It’s not something you forget easily
I still remember how I felt opening that letter and seeing I had just been posted to Jos (North-Central)
All my friends had been posted to states in South-South
Some, to Akwa Ibom, some, to Cross Rivers….
To South-Western states like Ogun, Lagos, Ekiti etc
As a graduate looking forward to National Youth Service…
Those were some of the states to kill for
I’m not sure if it was the opportunities, or the lifestyle, or the women… or the men… or just something in between
But it seemed everyone (including me) wanted to be posted to these states… (some even prayed about it…)
Yet, when the posting letters were out…
Everyone knew their fate.
Some couldn’t believe the person they paid money to help them “arrange the posting” hadn’t delivered…
They had been scammed
Some swore over the phone that they were going to teach the “scammer” a lesson (…. as if they wouldn’t have just gone to Abuja and fixed the posting themselves … if they had as much influence and power as they claimed to have)
A smaller % accepted their fate
And since neither I (or my Mom) paid anyone to “help fix my posting to a state of my choice”
I wasn’t surprised I had been posted to Jos
But my mom wasn’t having it
“God forbid! My child will never serve in the there, There’s Boko Haram there (as if Boko Haram was in every Northern state). So over my dead body… My child will not go to Jos. If they’re looking for innocent blood to shed, let them send their children there”
This was before I even got home from school
I was on the phone with my Mom
And I could hear my Aunt’s voice in the background…
Furious! (as if someone somewhere had deliberately posted me to Jos just to test her patience)
But by the time I got home…
She had calmed down a bit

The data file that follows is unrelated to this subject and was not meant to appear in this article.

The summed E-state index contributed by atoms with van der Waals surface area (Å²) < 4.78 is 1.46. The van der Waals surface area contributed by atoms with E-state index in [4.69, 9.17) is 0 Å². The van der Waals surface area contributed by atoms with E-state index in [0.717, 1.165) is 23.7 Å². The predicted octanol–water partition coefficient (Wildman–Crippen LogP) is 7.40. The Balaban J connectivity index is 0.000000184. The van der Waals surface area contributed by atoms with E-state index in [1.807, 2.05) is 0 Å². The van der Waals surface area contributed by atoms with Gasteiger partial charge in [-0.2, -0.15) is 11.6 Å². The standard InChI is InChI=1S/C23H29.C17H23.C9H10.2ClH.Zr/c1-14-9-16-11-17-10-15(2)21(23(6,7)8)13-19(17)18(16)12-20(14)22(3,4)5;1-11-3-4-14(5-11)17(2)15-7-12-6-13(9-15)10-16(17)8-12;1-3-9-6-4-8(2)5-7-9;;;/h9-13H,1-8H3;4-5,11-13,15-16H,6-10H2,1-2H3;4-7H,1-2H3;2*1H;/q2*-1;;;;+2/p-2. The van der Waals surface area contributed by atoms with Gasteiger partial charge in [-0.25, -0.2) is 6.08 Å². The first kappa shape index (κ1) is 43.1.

Apparently, my Aunty had spoken to her after she asked me if I really wanted to serve in Jos (and I told her yes)
That I honestly felt it was a really good opportunity for me to see what life was like in Northern Nigeria
That there was really nothing to worry about:
Since Jos was easily the most peaceful state in the North at the time — July 2010.
Sadly, right now…
Things are so messy in that place, I can’t even imagine what life must be like for those living there today.
All those amazing people I met back then…
Nothing really stays the same forever.
And when the time finally came for me to leave for Camp Everyone was scared for me (only child… baby of the house… I was barely 25 at the time —got into Uni when I was 20-ish… and I had never been that far away from home…)
My mom prayed like never before
My cousins told me to be careful
Told me to always keep in touch with home no matter what happened… ( and to always remember that if I needed anything… all I had to do was reach out)
I think it was a Tuesday morning that I left
My mom dropped me at the bus park
Where I then bought a ticket for Jos
The bus was ready to leave
And as I took my seat…
I came to realize over 90% of the passengers were Youth Corpers (just like me…)
And the more I thought about it
The more it dawned on me:
Sure, you don’t all share the same dreams, tastes or values
Isn’t it true you are all entering a new Chapter of life where you don’t really know what to expect?
To be continued.